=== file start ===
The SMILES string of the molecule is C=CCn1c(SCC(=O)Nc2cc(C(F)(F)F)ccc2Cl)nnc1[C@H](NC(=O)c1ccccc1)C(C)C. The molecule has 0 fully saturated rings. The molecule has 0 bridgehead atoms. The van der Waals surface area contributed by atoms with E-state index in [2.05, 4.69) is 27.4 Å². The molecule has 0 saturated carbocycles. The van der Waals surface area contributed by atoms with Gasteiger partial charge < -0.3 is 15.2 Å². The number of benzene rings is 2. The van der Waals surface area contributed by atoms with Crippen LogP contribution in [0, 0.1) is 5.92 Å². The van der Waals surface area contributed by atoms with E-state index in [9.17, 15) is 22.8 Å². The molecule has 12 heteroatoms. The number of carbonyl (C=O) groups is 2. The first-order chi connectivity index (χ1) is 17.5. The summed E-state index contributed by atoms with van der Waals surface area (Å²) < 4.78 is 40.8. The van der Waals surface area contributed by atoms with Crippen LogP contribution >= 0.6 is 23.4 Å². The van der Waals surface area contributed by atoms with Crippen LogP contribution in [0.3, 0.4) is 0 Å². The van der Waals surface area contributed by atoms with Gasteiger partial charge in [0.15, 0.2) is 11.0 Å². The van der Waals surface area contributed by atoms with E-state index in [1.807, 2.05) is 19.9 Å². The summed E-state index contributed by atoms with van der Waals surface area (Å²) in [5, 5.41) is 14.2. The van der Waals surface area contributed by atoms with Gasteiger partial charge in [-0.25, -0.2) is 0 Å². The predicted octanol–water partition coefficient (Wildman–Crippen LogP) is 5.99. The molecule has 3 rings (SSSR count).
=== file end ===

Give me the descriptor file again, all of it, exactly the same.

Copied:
The SMILES string of the molecule is C=CCn1c(SCC(=O)Nc2cc(C(F)(F)F)ccc2Cl)nnc1[C@H](NC(=O)c1ccccc1)C(C)C. The molecule has 0 fully saturated rings. The molecule has 0 bridgehead atoms. The van der Waals surface area contributed by atoms with E-state index in [2.05, 4.69) is 27.4 Å². The molecule has 0 saturated carbocycles. The van der Waals surface area contributed by atoms with Gasteiger partial charge < -0.3 is 15.2 Å². The number of benzene rings is 2. The van der Waals surface area contributed by atoms with Crippen LogP contribution in [0, 0.1) is 5.92 Å². The van der Waals surface area contributed by atoms with E-state index in [9.17, 15) is 22.8 Å². The molecule has 12 heteroatoms. The number of carbonyl (C=O) groups is 2. The first-order chi connectivity index (χ1) is 17.5. The summed E-state index contributed by atoms with van der Waals surface area (Å²) < 4.78 is 40.8. The van der Waals surface area contributed by atoms with Crippen LogP contribution >= 0.6 is 23.4 Å². The van der Waals surface area contributed by atoms with Crippen LogP contribution in [0.3, 0.4) is 0 Å². The van der Waals surface area contributed by atoms with Gasteiger partial charge in [0.15, 0.2) is 11.0 Å². The van der Waals surface area contributed by atoms with E-state index in [1.807, 2.05) is 19.9 Å². The summed E-state index contributed by atoms with van der Waals surface area (Å²) in [5, 5.41) is 14.2. The van der Waals surface area contributed by atoms with Gasteiger partial charge in [-0.25, -0.2) is 0 Å². The predicted octanol–water partition coefficient (Wildman–Crippen LogP) is 5.99. The molecule has 3 rings (SSSR count).